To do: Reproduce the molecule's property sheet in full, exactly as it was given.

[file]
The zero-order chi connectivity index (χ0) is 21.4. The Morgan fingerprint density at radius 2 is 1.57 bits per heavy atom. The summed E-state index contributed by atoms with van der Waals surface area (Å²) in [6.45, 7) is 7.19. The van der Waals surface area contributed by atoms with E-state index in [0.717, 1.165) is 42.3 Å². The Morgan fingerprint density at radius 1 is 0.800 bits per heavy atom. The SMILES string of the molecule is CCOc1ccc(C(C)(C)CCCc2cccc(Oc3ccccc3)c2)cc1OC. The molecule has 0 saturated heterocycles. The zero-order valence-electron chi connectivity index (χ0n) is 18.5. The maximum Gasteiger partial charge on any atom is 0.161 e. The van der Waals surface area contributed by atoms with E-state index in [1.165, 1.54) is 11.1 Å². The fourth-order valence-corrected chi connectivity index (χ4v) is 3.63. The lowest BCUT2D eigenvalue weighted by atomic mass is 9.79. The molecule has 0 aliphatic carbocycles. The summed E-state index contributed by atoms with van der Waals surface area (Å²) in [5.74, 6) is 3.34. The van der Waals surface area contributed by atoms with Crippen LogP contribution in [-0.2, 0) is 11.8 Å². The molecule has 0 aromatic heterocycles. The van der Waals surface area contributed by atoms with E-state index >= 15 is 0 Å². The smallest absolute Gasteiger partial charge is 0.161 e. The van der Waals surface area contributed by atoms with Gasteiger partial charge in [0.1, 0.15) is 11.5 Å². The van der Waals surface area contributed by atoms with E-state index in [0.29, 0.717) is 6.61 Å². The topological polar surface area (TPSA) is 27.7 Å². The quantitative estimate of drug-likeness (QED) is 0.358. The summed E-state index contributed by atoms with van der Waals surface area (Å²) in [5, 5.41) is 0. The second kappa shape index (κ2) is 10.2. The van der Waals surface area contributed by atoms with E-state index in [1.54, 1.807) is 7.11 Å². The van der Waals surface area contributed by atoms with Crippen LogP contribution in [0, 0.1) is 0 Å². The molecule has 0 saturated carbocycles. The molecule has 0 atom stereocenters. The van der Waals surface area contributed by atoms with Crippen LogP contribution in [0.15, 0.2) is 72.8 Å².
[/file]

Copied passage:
The zero-order chi connectivity index (χ0) is 21.4. The Morgan fingerprint density at radius 2 is 1.57 bits per heavy atom. The summed E-state index contributed by atoms with van der Waals surface area (Å²) in [6.45, 7) is 7.19. The van der Waals surface area contributed by atoms with E-state index in [0.717, 1.165) is 42.3 Å². The Morgan fingerprint density at radius 1 is 0.800 bits per heavy atom. The SMILES string of the molecule is CCOc1ccc(C(C)(C)CCCc2cccc(Oc3ccccc3)c2)cc1OC. The molecule has 0 saturated heterocycles. The zero-order valence-electron chi connectivity index (χ0n) is 18.5. The maximum Gasteiger partial charge on any atom is 0.161 e. The van der Waals surface area contributed by atoms with E-state index in [1.165, 1.54) is 11.1 Å². The fourth-order valence-corrected chi connectivity index (χ4v) is 3.63. The lowest BCUT2D eigenvalue weighted by atomic mass is 9.79. The molecule has 0 aliphatic carbocycles. The summed E-state index contributed by atoms with van der Waals surface area (Å²) in [5.74, 6) is 3.34. The van der Waals surface area contributed by atoms with Crippen LogP contribution in [-0.2, 0) is 11.8 Å². The molecule has 0 aromatic heterocycles. The van der Waals surface area contributed by atoms with E-state index >= 15 is 0 Å². The smallest absolute Gasteiger partial charge is 0.161 e. The van der Waals surface area contributed by atoms with Gasteiger partial charge in [0.1, 0.15) is 11.5 Å². The van der Waals surface area contributed by atoms with E-state index in [0.29, 0.717) is 6.61 Å². The topological polar surface area (TPSA) is 27.7 Å². The quantitative estimate of drug-likeness (QED) is 0.358. The summed E-state index contributed by atoms with van der Waals surface area (Å²) in [5, 5.41) is 0. The second kappa shape index (κ2) is 10.2. The van der Waals surface area contributed by atoms with E-state index in [1.54, 1.807) is 7.11 Å². The van der Waals surface area contributed by atoms with Crippen LogP contribution in [0, 0.1) is 0 Å². The molecule has 0 saturated carbocycles. The molecule has 0 atom stereocenters. The van der Waals surface area contributed by atoms with Crippen LogP contribution in [0.15, 0.2) is 72.8 Å².